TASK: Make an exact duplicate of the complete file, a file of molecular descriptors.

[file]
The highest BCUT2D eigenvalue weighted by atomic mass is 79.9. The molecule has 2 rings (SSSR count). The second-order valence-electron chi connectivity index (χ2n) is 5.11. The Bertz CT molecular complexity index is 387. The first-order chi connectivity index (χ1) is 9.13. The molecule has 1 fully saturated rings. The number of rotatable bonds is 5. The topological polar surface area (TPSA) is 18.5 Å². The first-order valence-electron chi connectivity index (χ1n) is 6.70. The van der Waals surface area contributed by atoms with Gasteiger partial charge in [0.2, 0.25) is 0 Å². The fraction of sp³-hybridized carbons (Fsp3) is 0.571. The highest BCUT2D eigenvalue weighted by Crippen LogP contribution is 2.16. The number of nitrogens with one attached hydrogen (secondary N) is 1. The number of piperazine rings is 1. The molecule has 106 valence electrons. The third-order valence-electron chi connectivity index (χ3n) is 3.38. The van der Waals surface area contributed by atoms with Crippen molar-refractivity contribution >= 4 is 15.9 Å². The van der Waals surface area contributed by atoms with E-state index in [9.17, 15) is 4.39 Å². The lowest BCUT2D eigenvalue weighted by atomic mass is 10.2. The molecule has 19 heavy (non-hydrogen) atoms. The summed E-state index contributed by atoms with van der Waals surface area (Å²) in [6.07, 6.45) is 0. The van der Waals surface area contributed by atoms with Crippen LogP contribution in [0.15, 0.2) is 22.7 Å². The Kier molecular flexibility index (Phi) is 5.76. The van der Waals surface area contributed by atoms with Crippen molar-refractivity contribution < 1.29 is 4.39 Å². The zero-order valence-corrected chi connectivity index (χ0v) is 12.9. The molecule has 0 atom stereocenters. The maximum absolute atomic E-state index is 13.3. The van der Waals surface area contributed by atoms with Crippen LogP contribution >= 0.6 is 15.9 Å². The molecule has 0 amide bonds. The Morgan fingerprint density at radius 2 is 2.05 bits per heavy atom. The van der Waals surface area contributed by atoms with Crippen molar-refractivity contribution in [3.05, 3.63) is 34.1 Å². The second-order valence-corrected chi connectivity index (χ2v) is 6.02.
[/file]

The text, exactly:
The highest BCUT2D eigenvalue weighted by atomic mass is 79.9. The molecule has 2 rings (SSSR count). The second-order valence-electron chi connectivity index (χ2n) is 5.11. The Bertz CT molecular complexity index is 387. The first-order chi connectivity index (χ1) is 9.13. The molecule has 1 fully saturated rings. The number of rotatable bonds is 5. The topological polar surface area (TPSA) is 18.5 Å². The first-order valence-electron chi connectivity index (χ1n) is 6.70. The van der Waals surface area contributed by atoms with Gasteiger partial charge in [0.2, 0.25) is 0 Å². The fraction of sp³-hybridized carbons (Fsp3) is 0.571. The highest BCUT2D eigenvalue weighted by Crippen LogP contribution is 2.16. The number of nitrogens with one attached hydrogen (secondary N) is 1. The number of piperazine rings is 1. The molecule has 106 valence electrons. The third-order valence-electron chi connectivity index (χ3n) is 3.38. The van der Waals surface area contributed by atoms with Crippen molar-refractivity contribution >= 4 is 15.9 Å². The van der Waals surface area contributed by atoms with E-state index in [9.17, 15) is 4.39 Å². The lowest BCUT2D eigenvalue weighted by atomic mass is 10.2. The molecule has 19 heavy (non-hydrogen) atoms. The summed E-state index contributed by atoms with van der Waals surface area (Å²) in [6.07, 6.45) is 0. The van der Waals surface area contributed by atoms with Crippen LogP contribution in [0.15, 0.2) is 22.7 Å². The Kier molecular flexibility index (Phi) is 5.76. The van der Waals surface area contributed by atoms with Crippen molar-refractivity contribution < 1.29 is 4.39 Å². The zero-order valence-corrected chi connectivity index (χ0v) is 12.9. The molecule has 0 atom stereocenters. The maximum absolute atomic E-state index is 13.3. The van der Waals surface area contributed by atoms with Crippen LogP contribution >= 0.6 is 15.9 Å². The molecule has 0 amide bonds. The Morgan fingerprint density at radius 2 is 2.05 bits per heavy atom. The van der Waals surface area contributed by atoms with Crippen molar-refractivity contribution in [3.05, 3.63) is 34.1 Å². The second-order valence-corrected chi connectivity index (χ2v) is 6.02.